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I saw the statement, "Ich bin auf der Suche nach neuen Serien bei Netflix. Könnt ihr mir welche empfehlen?" I was wondering why "Ihr" was used in the question, shouldn't it have been "Könnten Sie" if she wants to ask people to recommend a new Netflix series to her? Thanks for the help, very much appreciated :)

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    The dative here is in "mir" and that is ruled from "empfehlen" (jdm. etwas empfehlen) – tofro Jun 30 '17 at 14:49
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Is können a dative verb?

No. "Können" uses an accusative or an infinitive of another verb.

Könnt ihr mir welche empfehlen?

  • "Können" is used with the infinitive of "empfehlen" here.

  • "mir" is the dative object of the verb "empfehlen" (not of the verb "können")

  • "welche" is the accusative object of the verb "empfehlen" (not of the verb "können")

(So "empfehlen" uses both an accusative and a dative object.)

I was wondering why "Ihr" was used in the question, shouldn't it have been "Könnten Sie" ...

As you probably know in German and some other European languages there are two forms of saying "you": One form for people you know well (such as friends, family members, ...) and one form for people you don't know well (or you have only bussiness contacts).

So you have three different words for "you" in German language:

  • "du": A single person from your family, a friend, a child or (in some situations) a "higher rank" person talking to a "lower rank" person (e.g. in the army). In most internet forums people are also use "du" when talking to other users.
  • "ihr": Multiple persons you would call "du"
  • "Sie": One or more persons not belonging to these groups (unlike Spanish German does not distinguish between a single and multiple persons in this case)

So when talking to persons not belonging to one of the groups you address with the word "du" you would indeed say:

Können Sie mir welche empfehlen?

... or even more polite:

Könnten Sie mir welche empfehlen?

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The word ihr can both be the Nominatve of ihr, the 2nd Person Pl. pronoun, and the Dative of sie, the 3rd Person Sg. pronoun. It can also be either the 3rd Person Sg. or Pl. (or the formal 2nd Person) possessive pronoun. Thus it can appear in the following sentences:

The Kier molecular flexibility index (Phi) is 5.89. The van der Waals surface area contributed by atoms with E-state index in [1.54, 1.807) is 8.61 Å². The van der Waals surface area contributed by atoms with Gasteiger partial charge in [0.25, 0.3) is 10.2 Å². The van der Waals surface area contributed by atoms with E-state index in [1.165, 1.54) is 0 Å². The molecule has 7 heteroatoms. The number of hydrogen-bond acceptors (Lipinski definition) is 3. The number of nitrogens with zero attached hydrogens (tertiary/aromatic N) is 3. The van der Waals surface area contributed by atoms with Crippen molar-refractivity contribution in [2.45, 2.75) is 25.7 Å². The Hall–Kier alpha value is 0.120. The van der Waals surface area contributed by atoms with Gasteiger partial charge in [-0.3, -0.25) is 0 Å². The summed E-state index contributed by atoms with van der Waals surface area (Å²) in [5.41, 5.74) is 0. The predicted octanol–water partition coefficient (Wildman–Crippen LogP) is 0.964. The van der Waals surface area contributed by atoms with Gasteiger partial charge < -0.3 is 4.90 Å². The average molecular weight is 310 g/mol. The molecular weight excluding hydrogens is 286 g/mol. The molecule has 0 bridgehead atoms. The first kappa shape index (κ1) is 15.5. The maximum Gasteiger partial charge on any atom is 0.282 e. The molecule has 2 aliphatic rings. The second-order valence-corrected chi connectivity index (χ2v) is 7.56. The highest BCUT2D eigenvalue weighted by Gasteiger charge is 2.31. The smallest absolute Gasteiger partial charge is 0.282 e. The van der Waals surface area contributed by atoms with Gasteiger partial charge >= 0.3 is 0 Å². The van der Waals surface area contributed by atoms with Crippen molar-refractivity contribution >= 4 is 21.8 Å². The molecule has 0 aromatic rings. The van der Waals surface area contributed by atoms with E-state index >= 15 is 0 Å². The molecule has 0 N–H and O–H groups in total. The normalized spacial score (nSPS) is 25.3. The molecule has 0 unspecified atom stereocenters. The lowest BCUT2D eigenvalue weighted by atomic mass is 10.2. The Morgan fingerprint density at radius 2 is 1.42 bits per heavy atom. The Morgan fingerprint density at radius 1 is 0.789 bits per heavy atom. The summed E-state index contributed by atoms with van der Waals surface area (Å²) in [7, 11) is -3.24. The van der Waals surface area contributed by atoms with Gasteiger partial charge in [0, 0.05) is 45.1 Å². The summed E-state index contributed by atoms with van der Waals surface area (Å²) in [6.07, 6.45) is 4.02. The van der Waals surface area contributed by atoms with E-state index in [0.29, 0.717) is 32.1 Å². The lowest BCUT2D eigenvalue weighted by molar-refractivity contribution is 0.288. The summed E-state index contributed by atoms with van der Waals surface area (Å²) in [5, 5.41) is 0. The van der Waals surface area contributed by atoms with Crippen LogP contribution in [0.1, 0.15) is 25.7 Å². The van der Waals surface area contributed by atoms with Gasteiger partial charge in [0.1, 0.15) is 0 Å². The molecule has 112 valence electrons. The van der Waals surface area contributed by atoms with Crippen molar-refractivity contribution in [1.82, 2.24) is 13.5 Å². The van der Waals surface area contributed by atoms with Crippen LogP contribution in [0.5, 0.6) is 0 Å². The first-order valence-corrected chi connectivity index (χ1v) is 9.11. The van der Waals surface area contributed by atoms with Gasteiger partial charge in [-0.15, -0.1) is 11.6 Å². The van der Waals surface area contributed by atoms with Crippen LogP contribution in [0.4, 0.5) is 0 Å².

Ihr empfehlt mir einen Film. (You recommend a movie to me.)

Ich empfehle ihr einen Film. (I recommend a movie to her.)

Das ist ihr Film. (That's her movie or That's their movie.)

Das ist Ihr Film. (That's your movie) (Formal, either Sg. or Pl.)

The Dative of the formal 2nd Person pronoun Sie would be Ihnen:

Ich empfehle Ihnen diesen Film.

In your example, the user simply wanted to be informal (as is usual on the internet) and didn't use the formal 2nd Person Plural (Sie) but the informal one (ihr). So no, this is not a dative licensed by könnten but just the normal nominative.

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"ihr" can be roughly translated as "you all"; it is the plural form of "du".

So "Könnt ihr" implies that you are speaking informally to a group of people, rather than to a single person. In this case "Could you guys recommend one to me?"

In accusative and dative, ihr becomes "euch". The usage in your example sentence is in the nominative case.

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Since ihr (and Sie in your version) is the subject, the question whether können is a dative verb is off the mark, as that would apply to objects.

Könnt ihr

is second person plural, present tense, indicative mood, while

Könnten sie

is third person plural, and the mood is Konjunktiv II.

Könnten Sie

is the same form, but used as a polite address to one or several persons. The choice of Konjunktiv II can also be to make it more polite.

In short: Könnt ihr addresses more than one person using the normal or colloquial form of address.

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